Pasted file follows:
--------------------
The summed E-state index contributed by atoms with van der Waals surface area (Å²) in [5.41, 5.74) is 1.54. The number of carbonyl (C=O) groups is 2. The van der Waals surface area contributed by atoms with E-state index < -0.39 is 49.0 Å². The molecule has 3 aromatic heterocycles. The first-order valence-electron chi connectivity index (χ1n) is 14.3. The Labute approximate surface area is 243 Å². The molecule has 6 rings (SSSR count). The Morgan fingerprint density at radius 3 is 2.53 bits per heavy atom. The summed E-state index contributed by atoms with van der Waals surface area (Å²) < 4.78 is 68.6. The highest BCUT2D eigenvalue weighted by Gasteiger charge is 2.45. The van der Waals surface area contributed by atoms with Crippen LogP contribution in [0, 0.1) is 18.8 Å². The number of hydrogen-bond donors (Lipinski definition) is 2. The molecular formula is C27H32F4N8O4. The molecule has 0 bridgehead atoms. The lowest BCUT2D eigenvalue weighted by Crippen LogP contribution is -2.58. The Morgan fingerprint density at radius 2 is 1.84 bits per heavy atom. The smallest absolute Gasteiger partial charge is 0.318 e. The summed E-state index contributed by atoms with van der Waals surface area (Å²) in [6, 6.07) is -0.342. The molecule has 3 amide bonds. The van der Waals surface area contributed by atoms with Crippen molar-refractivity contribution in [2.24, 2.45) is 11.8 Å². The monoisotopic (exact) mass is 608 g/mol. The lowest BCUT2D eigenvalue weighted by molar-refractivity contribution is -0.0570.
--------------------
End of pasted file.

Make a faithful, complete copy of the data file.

The summed E-state index contributed by atoms with van der Waals surface area (Å²) in [5.41, 5.74) is 1.54. The number of carbonyl (C=O) groups is 2. The van der Waals surface area contributed by atoms with E-state index < -0.39 is 49.0 Å². The molecule has 3 aromatic heterocycles. The first-order valence-electron chi connectivity index (χ1n) is 14.3. The Labute approximate surface area is 243 Å². The molecule has 6 rings (SSSR count). The Morgan fingerprint density at radius 3 is 2.53 bits per heavy atom. The summed E-state index contributed by atoms with van der Waals surface area (Å²) < 4.78 is 68.6. The highest BCUT2D eigenvalue weighted by Gasteiger charge is 2.45. The van der Waals surface area contributed by atoms with Crippen LogP contribution in [0, 0.1) is 18.8 Å². The number of hydrogen-bond donors (Lipinski definition) is 2. The molecular formula is C27H32F4N8O4. The molecule has 0 bridgehead atoms. The lowest BCUT2D eigenvalue weighted by Crippen LogP contribution is -2.58. The Morgan fingerprint density at radius 2 is 1.84 bits per heavy atom. The smallest absolute Gasteiger partial charge is 0.318 e. The summed E-state index contributed by atoms with van der Waals surface area (Å²) in [6, 6.07) is -0.342. The molecule has 3 amide bonds. The van der Waals surface area contributed by atoms with Crippen molar-refractivity contribution in [2.24, 2.45) is 11.8 Å². The monoisotopic (exact) mass is 608 g/mol. The lowest BCUT2D eigenvalue weighted by molar-refractivity contribution is -0.0570.